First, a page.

Matthew played exceptionally well, however, and he should be very proud indeed with his game, particularly since it has been a tough road for him with injuries. He should look back on this year with a great deal of satisfaction.

But the point is that the availability of the live feed let many people around the world watch this great match that otherwise would have missed it. Technically, Squash TV did a great job, and since the service is still in 'beta,' it's likely that future broadcasts will be even better. It won't always be free, of course, but so long as it is priced right it should still be a winner.

I think this is a great advancement for the world of squash. Check it out next time and I think you'll agree.

Thursday, December 17, 2009

Squash Injuries, Part 2

Marty Clark, an excellent squash player who was the US national champion four times running and achieved a world ranking of 59, is also an orthopedic surgeon, and wanted to research squash-related injuries. In addition to emailing questionnaires to 20 elite players worldwide, he distributed questionnaires to squash players around New York City clubs, and I, dear readers, was one of the respondents. The questionnaire asked about injuries the players had experienced over the last two years.

His survey found a rather high incidence of lower-extremity injuries, which was somewhat surprising since racket sports often create more trouble for the elbow, wrist and shoulder. Clark theorized that the lighter racket and the fact that fewer shots are hit overhead, as compared with tennis and badminton, were elements that helped reduce upper-body problems.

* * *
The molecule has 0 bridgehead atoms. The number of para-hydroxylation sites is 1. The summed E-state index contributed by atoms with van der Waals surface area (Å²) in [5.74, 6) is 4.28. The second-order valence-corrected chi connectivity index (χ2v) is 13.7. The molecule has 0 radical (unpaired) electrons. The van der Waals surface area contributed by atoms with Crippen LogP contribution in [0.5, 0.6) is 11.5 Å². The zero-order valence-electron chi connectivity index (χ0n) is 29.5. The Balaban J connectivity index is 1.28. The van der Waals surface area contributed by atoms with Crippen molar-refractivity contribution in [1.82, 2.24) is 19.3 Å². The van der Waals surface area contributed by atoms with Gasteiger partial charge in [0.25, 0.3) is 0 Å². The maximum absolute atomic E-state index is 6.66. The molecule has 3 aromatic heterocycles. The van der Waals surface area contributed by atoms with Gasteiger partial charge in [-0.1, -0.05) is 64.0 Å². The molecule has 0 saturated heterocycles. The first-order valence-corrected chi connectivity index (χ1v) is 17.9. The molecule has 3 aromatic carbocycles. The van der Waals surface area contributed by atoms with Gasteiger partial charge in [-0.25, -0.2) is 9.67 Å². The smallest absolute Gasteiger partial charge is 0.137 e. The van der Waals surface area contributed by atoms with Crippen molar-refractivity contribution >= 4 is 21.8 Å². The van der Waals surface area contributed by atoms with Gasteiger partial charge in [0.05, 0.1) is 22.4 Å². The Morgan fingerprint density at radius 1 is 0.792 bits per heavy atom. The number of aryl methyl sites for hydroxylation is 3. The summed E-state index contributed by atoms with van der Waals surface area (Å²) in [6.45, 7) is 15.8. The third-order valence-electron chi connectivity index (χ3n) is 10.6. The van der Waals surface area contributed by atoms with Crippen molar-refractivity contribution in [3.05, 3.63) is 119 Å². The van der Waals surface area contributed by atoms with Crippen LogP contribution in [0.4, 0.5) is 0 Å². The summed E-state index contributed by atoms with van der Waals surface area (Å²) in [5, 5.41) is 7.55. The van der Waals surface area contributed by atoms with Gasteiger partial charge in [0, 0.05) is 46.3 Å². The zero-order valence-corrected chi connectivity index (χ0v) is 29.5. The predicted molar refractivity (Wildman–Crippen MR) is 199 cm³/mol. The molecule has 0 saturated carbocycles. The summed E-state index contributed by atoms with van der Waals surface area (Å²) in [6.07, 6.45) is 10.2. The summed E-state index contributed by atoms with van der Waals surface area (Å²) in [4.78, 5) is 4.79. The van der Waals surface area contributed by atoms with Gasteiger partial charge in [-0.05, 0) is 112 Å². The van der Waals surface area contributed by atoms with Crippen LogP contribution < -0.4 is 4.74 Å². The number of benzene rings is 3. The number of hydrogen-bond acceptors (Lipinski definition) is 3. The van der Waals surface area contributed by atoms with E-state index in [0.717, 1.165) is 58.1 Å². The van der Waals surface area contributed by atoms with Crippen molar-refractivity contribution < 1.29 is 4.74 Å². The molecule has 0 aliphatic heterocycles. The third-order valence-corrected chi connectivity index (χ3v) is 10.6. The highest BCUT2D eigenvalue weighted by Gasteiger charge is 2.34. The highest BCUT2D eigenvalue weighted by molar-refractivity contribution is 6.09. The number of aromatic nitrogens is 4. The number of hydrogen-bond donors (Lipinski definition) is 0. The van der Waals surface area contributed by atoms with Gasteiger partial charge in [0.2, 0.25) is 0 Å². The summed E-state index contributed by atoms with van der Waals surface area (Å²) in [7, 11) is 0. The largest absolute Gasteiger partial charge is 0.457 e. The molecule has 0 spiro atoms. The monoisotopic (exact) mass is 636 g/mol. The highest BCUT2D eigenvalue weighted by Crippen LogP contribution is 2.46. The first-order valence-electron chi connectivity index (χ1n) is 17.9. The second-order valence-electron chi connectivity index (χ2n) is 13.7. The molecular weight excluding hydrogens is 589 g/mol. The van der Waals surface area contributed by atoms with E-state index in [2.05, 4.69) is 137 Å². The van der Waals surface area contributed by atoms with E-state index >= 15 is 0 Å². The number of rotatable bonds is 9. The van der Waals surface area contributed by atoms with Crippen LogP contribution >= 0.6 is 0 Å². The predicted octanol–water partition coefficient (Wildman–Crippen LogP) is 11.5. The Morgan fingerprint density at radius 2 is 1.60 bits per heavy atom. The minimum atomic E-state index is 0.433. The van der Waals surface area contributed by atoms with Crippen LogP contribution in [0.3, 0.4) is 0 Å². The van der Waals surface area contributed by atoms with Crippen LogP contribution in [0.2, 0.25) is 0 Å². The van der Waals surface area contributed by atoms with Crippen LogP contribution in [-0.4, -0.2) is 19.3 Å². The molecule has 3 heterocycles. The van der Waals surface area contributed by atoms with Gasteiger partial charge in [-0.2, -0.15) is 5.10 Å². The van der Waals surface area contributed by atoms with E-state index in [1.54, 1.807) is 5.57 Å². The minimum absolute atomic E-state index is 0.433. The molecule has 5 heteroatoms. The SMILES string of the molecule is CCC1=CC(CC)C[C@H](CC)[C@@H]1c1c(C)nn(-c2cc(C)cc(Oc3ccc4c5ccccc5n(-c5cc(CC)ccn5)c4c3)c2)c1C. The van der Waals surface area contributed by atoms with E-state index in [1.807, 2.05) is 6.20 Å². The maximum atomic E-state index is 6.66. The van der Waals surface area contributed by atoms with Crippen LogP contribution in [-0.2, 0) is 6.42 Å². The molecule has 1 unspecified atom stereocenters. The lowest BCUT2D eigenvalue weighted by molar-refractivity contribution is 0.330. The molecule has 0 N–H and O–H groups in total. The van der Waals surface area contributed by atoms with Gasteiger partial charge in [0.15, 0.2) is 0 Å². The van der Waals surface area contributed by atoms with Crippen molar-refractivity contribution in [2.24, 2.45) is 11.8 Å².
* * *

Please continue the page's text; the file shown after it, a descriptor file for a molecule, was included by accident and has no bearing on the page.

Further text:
Clark's retrospective survey found that 35% of the players had suffered an injury requiring that they miss at least one week of play during the preceding two years. The mean age of those suffering injuries was about 3 years older than those not reporting injuries. (And for all you older players out there, let me commiserate: Bah!) The sites of injuries were:

  • Hip/groin: 25%
  • neck/back strains: 13%
  • shoulder/elbow: 13%
  • achilles/calf: 9%
  • hamstring: 6%
  • quadriceps: 6%
  • knee: 6%
In addition, 40% of the players reported a chronic injury -- perhaps requiring bracing (15%) or surgery (18%) -- that was related to squash. The most common chronic injuries were:

  • Foot/ankle: 24%
  • hip/groin: 21%
  • knee: 21%
  • back/sciatica: 17%
  • shoulder/elbow: 17%
There was one eye and one shoulder surgery, knee and foot surgeries, ACL reconstructions, and arthroscopies to repair meniscal tears. There were 8 participants who reported either eye or facial trauma at some point in their squash-playing histories.

As anyone who has played squash for a while will tell you, the wear and tear on the body can lead to down time. I think any athletically demanding game can prompt injuries, and a subsequent visit to a really good orthopedist, or podiatrist, or physical therapist, etc. It's part of the price we pay for loving and playing the sport. However, knowing how we injure ourselves can help us take preventive measures when possible. My advice (and I'm currently injured, so I ought to know) is to play within the limits of your body. Don't try to be an on-court hero, don't try to play too frequently without giving your body time to recover, and don't twist so much to get a ball that you end up running into yourself on the other side!

But keep squashing if you can.....

Sunday, December 13, 2009

Squash Injuries, Part 1